Where are the cathedrals of our day? The Chrysler buildings? Th Taj Mahals? It is a shame that all of the architectural wonders that societies used to create to announce their greatness to the world no longer seem to be important to us. I miss those wonders that will stand the centuries long test of time. I suspect that Westminster Abby will be standing long after the buildings of our age have collapsed into ruin.

Well, those questions are beyond me. I will stick with trying to design a small home suitable for an old bachelor with limited funds. To be honest, the idea of affordable housing has always been of interest to me, perhaps even more so since the housing crash, when it became obvious that not all people should own a home, and certainly people don’t tiny house with glass frontneed the huge homes they have come to desire.

The tiny home is a reaction to that, but in many ways it misses the boat. What started out as a way to save moneyseems to have become a way to make a statement. Since when is building a home that costs $500 – $1000 a square foot a good idea? It’s just conspicuous consumption on a different scale.

I believe the key to building affordable housing is to import some of the efficiency ideas from manufacturing and use them as much as possible in construction. I think panels are probably the way to go, with as much use of power tools as possible.

Nail the wood with pneumatic nailers. Paint the walls inside and out with high volume electric paint spray guns. Use steel roof panels and screw them down with cordless drills.

And if most of that can be done in a panelized fashion in a climate controlled facility to much the better. The tiny house revolution should stay one of concentrating on affordable housing, not on tiny opulence.

It’s hardly patting yourself on the back for giving up creature comforts when you get your water from gold plated faucets.

Wood Eye

Reminds me of a joke…

Nevermind. The fact is that I enjoy two things. Two things that I would like to share with those who are interested. Playing with wood, and playing with cars. Actually I have interest in many things that have to do with using, and owning, tools.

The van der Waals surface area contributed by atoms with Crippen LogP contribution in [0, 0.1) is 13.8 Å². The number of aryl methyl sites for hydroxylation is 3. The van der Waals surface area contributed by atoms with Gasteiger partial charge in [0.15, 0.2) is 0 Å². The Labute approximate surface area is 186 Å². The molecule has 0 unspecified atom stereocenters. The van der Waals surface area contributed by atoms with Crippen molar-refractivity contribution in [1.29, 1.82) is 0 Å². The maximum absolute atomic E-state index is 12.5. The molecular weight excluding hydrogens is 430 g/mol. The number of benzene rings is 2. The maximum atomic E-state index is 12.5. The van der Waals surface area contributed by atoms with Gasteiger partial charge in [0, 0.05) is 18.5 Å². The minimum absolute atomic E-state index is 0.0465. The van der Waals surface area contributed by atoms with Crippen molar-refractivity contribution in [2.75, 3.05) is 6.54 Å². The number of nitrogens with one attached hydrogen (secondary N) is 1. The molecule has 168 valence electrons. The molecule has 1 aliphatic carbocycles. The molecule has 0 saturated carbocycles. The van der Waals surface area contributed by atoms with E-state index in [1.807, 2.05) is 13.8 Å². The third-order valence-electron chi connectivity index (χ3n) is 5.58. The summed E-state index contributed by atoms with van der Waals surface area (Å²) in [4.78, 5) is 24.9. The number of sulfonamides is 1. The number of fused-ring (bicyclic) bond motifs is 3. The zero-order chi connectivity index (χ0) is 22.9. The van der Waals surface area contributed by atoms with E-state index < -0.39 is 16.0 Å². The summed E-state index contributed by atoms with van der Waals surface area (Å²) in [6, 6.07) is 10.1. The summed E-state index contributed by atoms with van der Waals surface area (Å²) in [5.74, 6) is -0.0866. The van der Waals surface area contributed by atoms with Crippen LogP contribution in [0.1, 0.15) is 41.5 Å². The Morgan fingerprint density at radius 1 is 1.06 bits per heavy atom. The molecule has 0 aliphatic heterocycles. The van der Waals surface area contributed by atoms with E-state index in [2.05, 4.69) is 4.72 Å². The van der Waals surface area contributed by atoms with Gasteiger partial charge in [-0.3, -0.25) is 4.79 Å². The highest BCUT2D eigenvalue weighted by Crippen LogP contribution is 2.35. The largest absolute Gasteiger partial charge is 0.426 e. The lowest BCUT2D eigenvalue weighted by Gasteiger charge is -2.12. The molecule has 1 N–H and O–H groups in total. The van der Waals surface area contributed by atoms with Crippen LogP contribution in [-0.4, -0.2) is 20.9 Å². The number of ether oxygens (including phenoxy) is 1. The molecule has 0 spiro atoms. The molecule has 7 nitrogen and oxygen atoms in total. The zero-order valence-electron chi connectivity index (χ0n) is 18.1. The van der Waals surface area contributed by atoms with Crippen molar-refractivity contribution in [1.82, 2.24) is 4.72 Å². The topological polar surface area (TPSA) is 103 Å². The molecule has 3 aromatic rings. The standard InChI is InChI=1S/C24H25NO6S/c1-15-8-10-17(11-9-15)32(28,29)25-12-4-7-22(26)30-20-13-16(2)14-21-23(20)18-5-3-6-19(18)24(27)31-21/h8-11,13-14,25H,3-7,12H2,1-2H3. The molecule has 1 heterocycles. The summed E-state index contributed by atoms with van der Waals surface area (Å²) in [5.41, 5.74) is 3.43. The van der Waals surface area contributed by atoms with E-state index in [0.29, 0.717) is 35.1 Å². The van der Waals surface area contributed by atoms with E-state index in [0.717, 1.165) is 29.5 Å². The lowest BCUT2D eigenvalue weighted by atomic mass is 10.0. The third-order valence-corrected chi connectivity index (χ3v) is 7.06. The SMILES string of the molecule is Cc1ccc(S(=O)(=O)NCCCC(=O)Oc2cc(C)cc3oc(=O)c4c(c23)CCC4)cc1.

I imagine that is a guy thing, and most of the people who stop by are likely to be guys. But maybe I can make things interesting for other types of folk. And it may be that I will be able to pass on some useful tips about creating things made out of wood. Small things and large things. Intricate or utilitarian. Furnishings or buildings and other things that are useful in their way.

Perhaps things that are neither of those.

Or maybe there will be car things. I am less well versed, but perhaps I can make up for it with interest and interesting things to say.

Currently it is trucks. But that is subject to change in a moment. If I do find that things are as I wish them, then there will be more to say.

Stay tuned as I update this blog every now and again as time, and interest, permits.

This Blog

This blog will be open for business in the coming days and weeks. Not open for business in the way that it will be selling anything. That wil not be its purpose.

It will exist to share information that will hopefully be valuable to its readers. Information about how those who have hobbies are able to enjoy them and live this busy life at the same time. Tips and tricks hopefully and some information about the things that will help you with your chosen hobbies, and stuff that those who share those hobbies with you might find of interest.

If we do our job  well this will be a place that you enjoy stopping back now an again to see what we have been up to. And if we do our job well we will enjoy having you come back to visit. Of course since that is the goal of this job of course we will be more likely to be the ones doing the enjoying.

See you soon.